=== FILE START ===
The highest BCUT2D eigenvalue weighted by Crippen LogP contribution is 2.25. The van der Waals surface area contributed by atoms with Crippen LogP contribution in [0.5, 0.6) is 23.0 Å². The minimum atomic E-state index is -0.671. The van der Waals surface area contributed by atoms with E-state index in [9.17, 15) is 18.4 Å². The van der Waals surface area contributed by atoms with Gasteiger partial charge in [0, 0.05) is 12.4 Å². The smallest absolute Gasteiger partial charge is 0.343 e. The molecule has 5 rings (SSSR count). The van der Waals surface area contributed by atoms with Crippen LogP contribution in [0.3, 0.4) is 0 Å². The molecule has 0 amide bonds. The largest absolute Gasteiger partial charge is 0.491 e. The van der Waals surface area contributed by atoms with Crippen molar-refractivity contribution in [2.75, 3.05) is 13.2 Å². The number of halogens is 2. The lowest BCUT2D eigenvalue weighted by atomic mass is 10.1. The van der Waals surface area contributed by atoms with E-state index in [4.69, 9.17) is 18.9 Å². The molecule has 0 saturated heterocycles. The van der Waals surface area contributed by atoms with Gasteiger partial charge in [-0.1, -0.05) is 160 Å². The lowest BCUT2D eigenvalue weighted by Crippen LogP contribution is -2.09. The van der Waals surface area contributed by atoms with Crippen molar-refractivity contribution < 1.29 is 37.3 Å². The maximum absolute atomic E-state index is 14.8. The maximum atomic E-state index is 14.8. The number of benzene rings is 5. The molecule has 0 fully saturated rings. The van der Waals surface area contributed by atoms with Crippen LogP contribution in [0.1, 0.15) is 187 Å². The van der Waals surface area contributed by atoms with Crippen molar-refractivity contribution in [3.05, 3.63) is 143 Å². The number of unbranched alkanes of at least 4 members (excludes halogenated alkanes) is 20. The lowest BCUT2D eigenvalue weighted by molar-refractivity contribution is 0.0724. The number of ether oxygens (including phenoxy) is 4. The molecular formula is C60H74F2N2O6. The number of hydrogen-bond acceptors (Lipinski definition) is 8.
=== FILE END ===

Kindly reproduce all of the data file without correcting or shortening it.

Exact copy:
The highest BCUT2D eigenvalue weighted by Crippen LogP contribution is 2.25. The van der Waals surface area contributed by atoms with Crippen LogP contribution in [0.5, 0.6) is 23.0 Å². The minimum atomic E-state index is -0.671. The van der Waals surface area contributed by atoms with E-state index in [9.17, 15) is 18.4 Å². The van der Waals surface area contributed by atoms with Gasteiger partial charge in [0, 0.05) is 12.4 Å². The smallest absolute Gasteiger partial charge is 0.343 e. The molecule has 5 rings (SSSR count). The van der Waals surface area contributed by atoms with Crippen LogP contribution in [0.3, 0.4) is 0 Å². The molecule has 0 amide bonds. The largest absolute Gasteiger partial charge is 0.491 e. The van der Waals surface area contributed by atoms with Crippen molar-refractivity contribution in [2.75, 3.05) is 13.2 Å². The number of halogens is 2. The lowest BCUT2D eigenvalue weighted by atomic mass is 10.1. The van der Waals surface area contributed by atoms with E-state index in [4.69, 9.17) is 18.9 Å². The molecule has 0 saturated heterocycles. The van der Waals surface area contributed by atoms with Gasteiger partial charge in [-0.1, -0.05) is 160 Å². The lowest BCUT2D eigenvalue weighted by Crippen LogP contribution is -2.09. The van der Waals surface area contributed by atoms with Crippen molar-refractivity contribution < 1.29 is 37.3 Å². The maximum absolute atomic E-state index is 14.8. The maximum atomic E-state index is 14.8. The number of benzene rings is 5. The molecule has 0 fully saturated rings. The van der Waals surface area contributed by atoms with Crippen LogP contribution in [0.1, 0.15) is 187 Å². The van der Waals surface area contributed by atoms with Crippen molar-refractivity contribution in [3.05, 3.63) is 143 Å². The number of unbranched alkanes of at least 4 members (excludes halogenated alkanes) is 20. The lowest BCUT2D eigenvalue weighted by molar-refractivity contribution is 0.0724. The number of ether oxygens (including phenoxy) is 4. The molecular formula is C60H74F2N2O6. The number of hydrogen-bond acceptors (Lipinski definition) is 8.